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Does Your Body Have These Changes After You Drink A Can Of Coke?

Does Your Body Have These Changes After You Drink A Can Of Coke?

An infographic titled What Happens One Hour After Drinking a Can of Coke? created by former pharmacist Niraj Naik and published on the blog The Renegade Pharmacist rapidly went viral. The infographic was praised and criticized, which prompted us to research the statements to validate whether they are accurate. Keep reading if you seek practical advice about the effects of Coke or other cola drinks on your health.

WhatHappensOneHourAfterDrinkingaCanofCoke

    What Happens One Hour After Drinking a Can of Coke – Infographic | The Renegade Pharmacist

    The First 10 Minutes After Drinking Coke

    STATEMENT: Naik claims that a coca cola contains 10 teaspoons of sugar and that phosphoric acid prevents us from vomiting after drinking it.

    TRUE AND FALSE: According to the Coca-Cola website, a 12 fl oz can contains 39 grams of sugar, which is approximately 10 teaspoons. This statement is factual. Phosphoric acid is added to Coke to give it a tangy flavor. Nonetheless, the flavoring does not prevent vomiting. This claim is exaggerated. For example, many brands of orange, grape, and apple juices also contain 10 teaspoons of sugar without the phosphoric acid and we can easily chug a 12-ounce juice drink without vomiting.

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    CAUTION: Phosphoric acid, which is a substance found in Coke and other cola drinks, is a controversial ingredient. It is highly acidic and linked to low bone mineral density (BMD) in older women. It is a substance that should be limited in those who are worried about low BMD.

    After 20 Minutes

    STATEMENT: Naik claims that blood sugar spikes cause insulin to burst. As a result, the liver turns the sugar into fat.

    TRUE AND FALSE: According to Livestrong, if sugar calories are not used as energy immediately after they are consumed, they are converted into body fat. Keep in mind that sodas in the US such as Coke contain fructose, which is more prone to be stored as body fat than other types of sugar.

    The good news is, it is possible to burn the 140 calories that a 12-ounce Coke contains. Burning 140 calories varies person-to-person by gender, age, height, and weight. For example, a 25-year-old woman who weighs roughly 130 pounds can burn these calories by jogging approximately 20 minutes. You can calculate your own burn rate by using a Calorie Burn Calculator.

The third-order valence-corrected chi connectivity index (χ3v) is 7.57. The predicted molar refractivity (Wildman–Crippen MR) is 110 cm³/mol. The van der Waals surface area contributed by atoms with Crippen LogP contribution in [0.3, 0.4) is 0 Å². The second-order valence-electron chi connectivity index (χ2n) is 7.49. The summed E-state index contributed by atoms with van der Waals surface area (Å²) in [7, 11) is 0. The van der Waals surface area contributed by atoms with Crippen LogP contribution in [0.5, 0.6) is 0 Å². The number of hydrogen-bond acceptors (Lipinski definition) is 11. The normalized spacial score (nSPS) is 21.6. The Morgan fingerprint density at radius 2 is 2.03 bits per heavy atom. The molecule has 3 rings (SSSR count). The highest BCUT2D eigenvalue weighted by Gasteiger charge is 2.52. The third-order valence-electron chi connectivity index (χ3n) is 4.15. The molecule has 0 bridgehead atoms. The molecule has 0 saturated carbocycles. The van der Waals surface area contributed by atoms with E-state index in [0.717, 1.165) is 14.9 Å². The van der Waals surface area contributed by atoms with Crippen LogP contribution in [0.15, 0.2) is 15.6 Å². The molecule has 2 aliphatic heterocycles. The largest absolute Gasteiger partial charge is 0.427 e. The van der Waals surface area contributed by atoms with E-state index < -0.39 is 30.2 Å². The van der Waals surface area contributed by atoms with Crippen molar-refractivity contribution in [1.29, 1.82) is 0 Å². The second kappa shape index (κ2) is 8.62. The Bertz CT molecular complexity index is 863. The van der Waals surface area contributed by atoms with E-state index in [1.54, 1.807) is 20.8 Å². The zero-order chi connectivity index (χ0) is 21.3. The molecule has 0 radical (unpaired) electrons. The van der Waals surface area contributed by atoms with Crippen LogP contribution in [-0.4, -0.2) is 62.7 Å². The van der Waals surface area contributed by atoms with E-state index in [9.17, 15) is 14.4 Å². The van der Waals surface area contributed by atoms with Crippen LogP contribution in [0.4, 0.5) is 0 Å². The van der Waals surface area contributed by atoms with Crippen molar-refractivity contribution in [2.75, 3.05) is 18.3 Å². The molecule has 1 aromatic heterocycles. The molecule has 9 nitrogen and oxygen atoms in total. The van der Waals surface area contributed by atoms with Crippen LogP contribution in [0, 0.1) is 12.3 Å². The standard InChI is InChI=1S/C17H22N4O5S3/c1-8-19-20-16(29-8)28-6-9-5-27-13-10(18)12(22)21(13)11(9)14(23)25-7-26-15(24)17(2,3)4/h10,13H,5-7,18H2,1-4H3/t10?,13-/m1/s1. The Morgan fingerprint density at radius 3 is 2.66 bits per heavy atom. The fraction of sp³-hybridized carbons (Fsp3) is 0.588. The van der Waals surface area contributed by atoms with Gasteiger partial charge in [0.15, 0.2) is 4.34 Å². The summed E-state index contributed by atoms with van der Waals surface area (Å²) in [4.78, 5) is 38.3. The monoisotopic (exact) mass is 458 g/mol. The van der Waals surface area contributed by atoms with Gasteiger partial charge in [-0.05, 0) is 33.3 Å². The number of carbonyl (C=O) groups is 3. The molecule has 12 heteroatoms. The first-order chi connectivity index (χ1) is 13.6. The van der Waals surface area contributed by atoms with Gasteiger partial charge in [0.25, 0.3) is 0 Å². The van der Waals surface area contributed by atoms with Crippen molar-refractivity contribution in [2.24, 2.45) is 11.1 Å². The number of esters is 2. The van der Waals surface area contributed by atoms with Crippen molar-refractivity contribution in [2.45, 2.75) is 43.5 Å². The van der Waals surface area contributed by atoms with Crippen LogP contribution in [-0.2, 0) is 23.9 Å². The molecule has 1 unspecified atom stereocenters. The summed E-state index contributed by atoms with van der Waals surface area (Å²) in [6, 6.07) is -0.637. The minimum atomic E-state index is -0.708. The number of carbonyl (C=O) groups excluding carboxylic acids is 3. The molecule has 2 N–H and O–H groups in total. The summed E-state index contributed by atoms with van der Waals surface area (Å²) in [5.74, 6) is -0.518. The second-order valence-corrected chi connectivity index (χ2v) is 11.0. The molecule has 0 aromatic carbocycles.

CAUTION: According to the University of Rochester, sugary soft drinks add calories to your diet and raise insulin levels, which results in visceral fat (fat within the abdominal cavity). Too much visceral fat can raise certain blood proteins and result in metabolic syndrome.

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    After 40 Minutes

    STATEMENT: Naik claims that the caffeine causes your blood pressure to rise, more sugar to be dumped into your bloodstream, and your pupils to dilate.

    TRUE AND FALSE: According to this study, caffeine causes a temporary increase in blood pressure. Coffee was primarily researched and it contains more caffeine than cola drinks; however, a raise in blood pressure is a legitimate concern for some. For example, the researchers concluded that caffeine might be harmful to those with hypertension.

    There is a debate about whether caffeine in Coke contributes to increased sugar dumped into your bloodstream if you are a healthy adult. Yet, according to WebMD, those with type 2 diabetes can have clinically significant blood-sugar elevations as a result of caffeine use.

    According to Livestrong, caffeine interacts with adenosine receptors in the brain and adrenaline (epinephrine) increases. Because of the increased adrenaline (“fight or flight” hormone), your pupils dilate after caffeine ingestion.

    CAUTION: According to WebMD, for those with type 2 diabetes, caffeine can interfere with glucose control.

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    After 45 Minutes

    STATEMENT: Naik claims that your body ups your dopamine production, which stimulates the pleasure centers of your brain – much like the drug heroin.